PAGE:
Muslims living in the Indian state of Assam who form almost one-third of the state’s population of 33 million have been dubbed as illegal migrants from Bangladesh and called “termites” by Amit Shah, President of the BJP, the Hindu nationalist party ruling India.

“Should they be thrown out or not? Millions of infiltrators have entered our country and are eating the country like termites. Should we not uproot them?” Amit Shah said at a public meeting in the capital New Delhi last week and again repeated the same at an election rally in Gujarat on Friday 21 September.

In a post on Twitter on Monday 24 September, human rights group Amnesty India said it was “horrified” by Shah’s remarks and urged him not to “dehumanise” people.

“Even before the NRC (National Register of Citizens) process is over, it is horrific to hear Amit Shah dubbing Bangladeshi migrants as ‘termites’. Dear Mr Shah, please STOP dehumanising people, irrespective of them being in the NRC list or not,” Amnesty India tweeted.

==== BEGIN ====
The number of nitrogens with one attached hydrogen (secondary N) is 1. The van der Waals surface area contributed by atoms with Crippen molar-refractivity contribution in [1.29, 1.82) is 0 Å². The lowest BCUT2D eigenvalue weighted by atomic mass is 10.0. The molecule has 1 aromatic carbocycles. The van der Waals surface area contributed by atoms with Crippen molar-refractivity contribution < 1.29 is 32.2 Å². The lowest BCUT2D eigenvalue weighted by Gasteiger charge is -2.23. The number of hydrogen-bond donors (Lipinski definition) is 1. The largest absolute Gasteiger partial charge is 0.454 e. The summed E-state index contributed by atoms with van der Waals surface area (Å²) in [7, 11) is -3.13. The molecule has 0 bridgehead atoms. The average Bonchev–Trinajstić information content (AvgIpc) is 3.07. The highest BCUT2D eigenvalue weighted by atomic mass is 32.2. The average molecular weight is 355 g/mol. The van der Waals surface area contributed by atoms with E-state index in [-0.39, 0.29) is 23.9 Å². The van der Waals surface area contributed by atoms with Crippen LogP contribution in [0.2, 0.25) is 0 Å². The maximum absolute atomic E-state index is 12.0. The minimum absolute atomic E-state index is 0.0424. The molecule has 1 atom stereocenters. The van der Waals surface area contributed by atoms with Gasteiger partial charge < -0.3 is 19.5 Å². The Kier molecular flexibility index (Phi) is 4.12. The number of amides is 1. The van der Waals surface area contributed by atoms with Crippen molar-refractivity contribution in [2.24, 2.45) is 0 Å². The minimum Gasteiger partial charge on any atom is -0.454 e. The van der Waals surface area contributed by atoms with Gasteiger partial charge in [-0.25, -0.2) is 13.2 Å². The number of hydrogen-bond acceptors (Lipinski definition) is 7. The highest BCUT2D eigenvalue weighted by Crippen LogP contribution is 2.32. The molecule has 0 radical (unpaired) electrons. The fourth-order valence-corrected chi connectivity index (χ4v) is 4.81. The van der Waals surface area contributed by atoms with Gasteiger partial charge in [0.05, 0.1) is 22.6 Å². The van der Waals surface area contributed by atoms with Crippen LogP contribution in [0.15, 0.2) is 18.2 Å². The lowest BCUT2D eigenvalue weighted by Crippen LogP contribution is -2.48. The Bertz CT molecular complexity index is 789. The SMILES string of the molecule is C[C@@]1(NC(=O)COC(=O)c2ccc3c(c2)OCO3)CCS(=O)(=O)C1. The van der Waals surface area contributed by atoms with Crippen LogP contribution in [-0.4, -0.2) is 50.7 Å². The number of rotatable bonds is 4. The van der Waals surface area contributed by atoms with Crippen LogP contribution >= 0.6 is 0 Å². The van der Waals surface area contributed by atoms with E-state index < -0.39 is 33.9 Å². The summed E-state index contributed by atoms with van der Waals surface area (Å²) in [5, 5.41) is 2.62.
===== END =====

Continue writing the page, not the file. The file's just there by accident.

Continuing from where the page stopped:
For the past few months, the NRC, a register of Indian citizens residing in the northeastern state of Assam, has remained a contentious issue for declaring four million of the state’s residents as foreigners.

Andrew Stroehlein, European media director at the US-based Human Rights Watch, said Shah’s statement was “disturbing” and reminded of a “path to genocide”.

“The president of India’s ruling party crosses a disturbing and well-known line. The path to genocide and other mass atrocity crimes is always first paved by powerful politicians using dehumanising language of “termites”, “cockroaches” or “vermin”,” Stroehlein said on Twitter.